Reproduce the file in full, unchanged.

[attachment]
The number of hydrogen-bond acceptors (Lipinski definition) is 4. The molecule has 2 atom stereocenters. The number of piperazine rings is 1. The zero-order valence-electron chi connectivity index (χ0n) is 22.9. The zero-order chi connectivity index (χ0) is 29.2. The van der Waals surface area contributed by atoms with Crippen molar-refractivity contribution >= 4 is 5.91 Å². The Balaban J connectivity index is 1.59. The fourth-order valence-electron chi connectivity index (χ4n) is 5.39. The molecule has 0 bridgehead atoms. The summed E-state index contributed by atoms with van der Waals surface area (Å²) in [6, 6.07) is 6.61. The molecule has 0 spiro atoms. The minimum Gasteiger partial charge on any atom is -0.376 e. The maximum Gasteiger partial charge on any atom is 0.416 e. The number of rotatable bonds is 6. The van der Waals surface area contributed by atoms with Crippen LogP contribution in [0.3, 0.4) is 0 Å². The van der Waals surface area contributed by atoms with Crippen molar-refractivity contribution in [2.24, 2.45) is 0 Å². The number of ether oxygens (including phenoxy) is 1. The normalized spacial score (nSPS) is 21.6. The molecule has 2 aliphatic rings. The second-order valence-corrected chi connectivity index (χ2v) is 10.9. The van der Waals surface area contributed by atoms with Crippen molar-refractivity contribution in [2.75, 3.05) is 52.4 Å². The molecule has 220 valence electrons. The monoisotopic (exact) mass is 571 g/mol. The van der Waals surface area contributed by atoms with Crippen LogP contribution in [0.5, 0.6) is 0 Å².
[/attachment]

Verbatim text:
The number of hydrogen-bond acceptors (Lipinski definition) is 4. The molecule has 2 atom stereocenters. The number of piperazine rings is 1. The zero-order valence-electron chi connectivity index (χ0n) is 22.9. The zero-order chi connectivity index (χ0) is 29.2. The van der Waals surface area contributed by atoms with Crippen molar-refractivity contribution >= 4 is 5.91 Å². The Balaban J connectivity index is 1.59. The fourth-order valence-electron chi connectivity index (χ4n) is 5.39. The molecule has 0 bridgehead atoms. The summed E-state index contributed by atoms with van der Waals surface area (Å²) in [6, 6.07) is 6.61. The molecule has 0 spiro atoms. The minimum Gasteiger partial charge on any atom is -0.376 e. The maximum Gasteiger partial charge on any atom is 0.416 e. The number of rotatable bonds is 6. The van der Waals surface area contributed by atoms with Crippen LogP contribution in [0.3, 0.4) is 0 Å². The van der Waals surface area contributed by atoms with Crippen molar-refractivity contribution in [2.24, 2.45) is 0 Å². The number of ether oxygens (including phenoxy) is 1. The normalized spacial score (nSPS) is 21.6. The molecule has 2 aliphatic rings. The second-order valence-corrected chi connectivity index (χ2v) is 10.9. The van der Waals surface area contributed by atoms with Crippen molar-refractivity contribution in [2.75, 3.05) is 52.4 Å². The molecule has 220 valence electrons. The monoisotopic (exact) mass is 571 g/mol. The van der Waals surface area contributed by atoms with Crippen LogP contribution in [0.5, 0.6) is 0 Å².